The intestine is responsible for absorption of nutrients but also to keep large molecules and germs out of our bodies. It has been suggested that exercise may result in a "leaky gut", a condition where this barrier function is compromised. This is also potentially a cause for gastro-intestinal (GI) problems we sometimes see in athletes. Let's explore.
The intestine plays an important role in absorption but also in the prevention of infection, chronic inflammation and other problems. The intestine is essentially a tube, lined by a single layer of cells, that form the barrier between the inside of the gut and the rest of the body. This barrier is effective at absorbing nutrients, but also prevents most large molecules and germs passing from inside the bowel into the bloodstream. In some circumstances, this barrier can become less effective and "leaky". Exercise may be one of those circumstances. Whether this is a problem and whether this is sometimes a cause of reported GI problems remains a topic of investigation. Here we will investigate whether a leaky gut (scientists call this increased permeability) may be caused by heat or by a lack of oxygen (hypoxia).
The intestine is essentially a barrier effective at absorbing nutrients, but also preventing most large molecules and germs passing from inside the bowel into the bloodstream. In some circumstances, this barrier can become less effective and "leaky".
What causes a leaky gut?
Exercise has an effect on the muscles, heart and lungs but also on the gut. Exercise, can, in some cases, result in GI-symptoms such as vomiting, diarrhoea or bloating (see blogs gastro-intestinal symptoms in athletes and causes of GI problems in athletes).
A considerable amount of research has investigated how exercise affects the gut, trying to discover the underlying mechanisms behind exercise-related gastro-intestinal or GI symptoms and intestinal permeability (see also blog causes of GI problems in athletes). Two of these mechanisms are:
a reduced splanchnic blood flow (a reduction in blood flow to the gut during exercise),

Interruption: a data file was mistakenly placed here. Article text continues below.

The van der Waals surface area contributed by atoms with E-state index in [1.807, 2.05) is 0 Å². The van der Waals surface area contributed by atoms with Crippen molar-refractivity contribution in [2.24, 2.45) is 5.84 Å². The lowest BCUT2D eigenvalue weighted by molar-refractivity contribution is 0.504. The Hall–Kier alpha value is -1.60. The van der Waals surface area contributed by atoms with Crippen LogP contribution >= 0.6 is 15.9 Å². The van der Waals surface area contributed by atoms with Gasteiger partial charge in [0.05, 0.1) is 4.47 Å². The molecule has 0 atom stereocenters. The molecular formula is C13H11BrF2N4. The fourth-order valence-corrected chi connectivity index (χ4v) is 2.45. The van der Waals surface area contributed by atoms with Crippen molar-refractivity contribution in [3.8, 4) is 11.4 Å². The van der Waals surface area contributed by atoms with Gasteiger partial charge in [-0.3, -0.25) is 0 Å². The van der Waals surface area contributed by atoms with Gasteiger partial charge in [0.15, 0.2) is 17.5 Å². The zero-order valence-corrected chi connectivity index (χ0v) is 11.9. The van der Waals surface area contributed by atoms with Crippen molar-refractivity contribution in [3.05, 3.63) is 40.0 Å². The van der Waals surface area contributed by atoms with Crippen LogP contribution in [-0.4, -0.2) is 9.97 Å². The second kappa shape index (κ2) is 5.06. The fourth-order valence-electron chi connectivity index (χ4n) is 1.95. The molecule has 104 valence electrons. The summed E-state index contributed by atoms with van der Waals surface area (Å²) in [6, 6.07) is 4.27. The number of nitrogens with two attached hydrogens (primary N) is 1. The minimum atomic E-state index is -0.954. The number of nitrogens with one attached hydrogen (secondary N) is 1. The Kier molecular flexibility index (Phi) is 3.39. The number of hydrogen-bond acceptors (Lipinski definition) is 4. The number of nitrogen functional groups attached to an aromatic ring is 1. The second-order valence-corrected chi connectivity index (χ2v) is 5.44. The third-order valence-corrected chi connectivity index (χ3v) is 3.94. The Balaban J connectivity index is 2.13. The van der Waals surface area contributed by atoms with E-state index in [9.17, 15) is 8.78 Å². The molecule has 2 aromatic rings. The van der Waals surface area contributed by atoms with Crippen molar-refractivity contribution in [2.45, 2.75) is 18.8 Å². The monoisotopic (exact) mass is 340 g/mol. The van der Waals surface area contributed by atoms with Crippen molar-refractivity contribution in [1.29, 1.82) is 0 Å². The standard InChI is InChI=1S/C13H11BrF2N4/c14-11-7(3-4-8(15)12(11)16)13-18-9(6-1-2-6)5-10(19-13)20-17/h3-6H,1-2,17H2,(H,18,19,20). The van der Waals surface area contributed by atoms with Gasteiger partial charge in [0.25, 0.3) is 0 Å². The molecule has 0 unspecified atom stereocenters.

an increase in core temperature.
Increased muscular activity and metabolism during exercise generate heat, which results in an increase in core temperature. Normally maintained around 37°C, core temperature can rise during exercise to 40°C. In both laboratory and human studies, this rise in core temperature has been associated with increased permeability of cells within the GI tract. An increase in permeability means that otherwise impassable molecules and bacteria contained within the GI tract can now transit into circulating blood. If these molecules and bacteria cannot be cleared at a fast enough rate, endotoxemia can occur. This is a potentially life-threatening inflammatory response associated with pathological conditions such as heat exhaustion and heat stroke.
More heat, more permeability?
In a review article published in 2017, Pires and colleagues (1) highlighted a potential sliding scale relationship between intestinal permeability and core temperature. They explained that when core temperature reaches 38.5°C permeability is increased in some athletes. However, when core temperature reaches and goes above 39°C, increased GI permeability is universal.
However, exercise also causes a redistribution of blood flow away from the gut towards the working muscle, to aid in nutrient delivery and dissipate heat. This results in a reduction of the delivery of blood (and thus oxygen) to the gut. It is not yet clear which mechanism, heat or hypoxia, contributes most towards increased permeability of the GI tract. But we do know that they can both contribute.
Two new studies